Format

Send to

Choose Destination
See comment in PubMed Commons below
PLoS One. 2015 Mar 16;10(3):e0118899. doi: 10.1371/journal.pone.0118899. eCollection 2015.

Social media and internet driven study recruitment: evaluating a new model for promoting collaborator engagement and participation.

Author information

1
Imperial College London Medical School, London, United Kingdom.
2
University of Leeds, Leeds, United Kingdom.
3
Cardiff University Medical School, Cardiff, United Kingdom.
4
University of Liverpool Medical School, Liverpool, United Kingdom.
5
Norwich Academic Foundation Programme, Norwich, United Kingdom.
6
Academic Department of Surgery, 4th Floor, Old Queen Elizabeth Hospital, University of Birmingham, College of Medical and Dental Sciences, West Midlands, B15 2TH, Birmingham, United Kingdom.
7
University College London, London, United Kingdom.

Abstract

AIMS:

A substantial challenge facing multicentre audit and research projects is timely recruitment of collaborators and their study centres. Cost-effective strategies are required and fee-free social media has previously been identified as a potential conduit. We investigated and evaluated the effectiveness of a novel multi-format social media and Internet strategy for targeted recruitment to a national multicentre cohort study.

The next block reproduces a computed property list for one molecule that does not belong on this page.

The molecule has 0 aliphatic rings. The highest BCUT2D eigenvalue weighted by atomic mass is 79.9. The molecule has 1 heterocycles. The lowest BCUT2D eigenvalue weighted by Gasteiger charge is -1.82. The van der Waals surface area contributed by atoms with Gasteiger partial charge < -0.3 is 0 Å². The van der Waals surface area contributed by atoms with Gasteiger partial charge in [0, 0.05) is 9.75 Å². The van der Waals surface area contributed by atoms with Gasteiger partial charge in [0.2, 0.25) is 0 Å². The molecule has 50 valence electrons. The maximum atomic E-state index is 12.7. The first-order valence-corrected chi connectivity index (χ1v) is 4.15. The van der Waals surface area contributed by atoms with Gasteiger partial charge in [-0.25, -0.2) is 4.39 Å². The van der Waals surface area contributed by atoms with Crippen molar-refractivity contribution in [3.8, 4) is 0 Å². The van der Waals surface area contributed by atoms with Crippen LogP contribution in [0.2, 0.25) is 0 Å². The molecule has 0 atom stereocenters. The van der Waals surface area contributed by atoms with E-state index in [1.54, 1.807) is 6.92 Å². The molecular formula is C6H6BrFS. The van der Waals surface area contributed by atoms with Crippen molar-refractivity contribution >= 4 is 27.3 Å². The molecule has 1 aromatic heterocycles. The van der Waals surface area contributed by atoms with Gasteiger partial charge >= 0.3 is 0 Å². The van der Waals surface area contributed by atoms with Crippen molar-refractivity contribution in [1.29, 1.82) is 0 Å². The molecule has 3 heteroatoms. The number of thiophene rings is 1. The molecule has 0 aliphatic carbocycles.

METHODS:

Interventions involved a new Twitter account, including weekly live question-and-answer sessions, a new Facebook group page, online YouTube presentations and an information page on a national association website. Link tracking analysis was undertaken using Google Analytics, which was then related to subsequent registration. Social influence was calculated using the proprietary Klout score.

RESULTS:

Internet traffic analysis identified a total of 1562 unique registration site views, of which 285 originated from social media (18.2%). Some 528 unique registrations were received, with 96 via social media platforms (18.2%). Traffic source analysis identified a separate national association webpage as resulting in the majority of registration page views (15.8%), followed by Facebook (11.9%), Twitter (4.8%) and YouTube (1.5%). A combination of publicity through Facebook, Twitter and the dedicated national association webpage contributed to the greatest rise in registration traffic and accounted for 312 (48%) of the total registrations within a 2-week period. A Twitter 'social influence' (Klout) score of 42/100 was obtained during this period.

CONCLUSIONS:

Targeted social media substantially aided study dissemination and collaborator recruitment. It acted as an adjunct to traditional methods, accounting for 18.2% of collaborator registration in a short time period with no associated financial costs. We provide a practical model for designing future recruitment campaigns, and recommend Facebook, Twitter and targeted websites as the most effective adjuncts for maximising cost-effective study recruitment.

PMID:
25775005
PMCID:
PMC4361707
DOI:
10.1371/journal.pone.0118899
[Indexed for MEDLINE]
Free PMC Article
PubMed Commons home

PubMed Commons

0 comments
How to join PubMed Commons

    Supplemental Content

    Full text links

    Icon for Public Library of Science Icon for PubMed Central
    Loading ...
    Support Center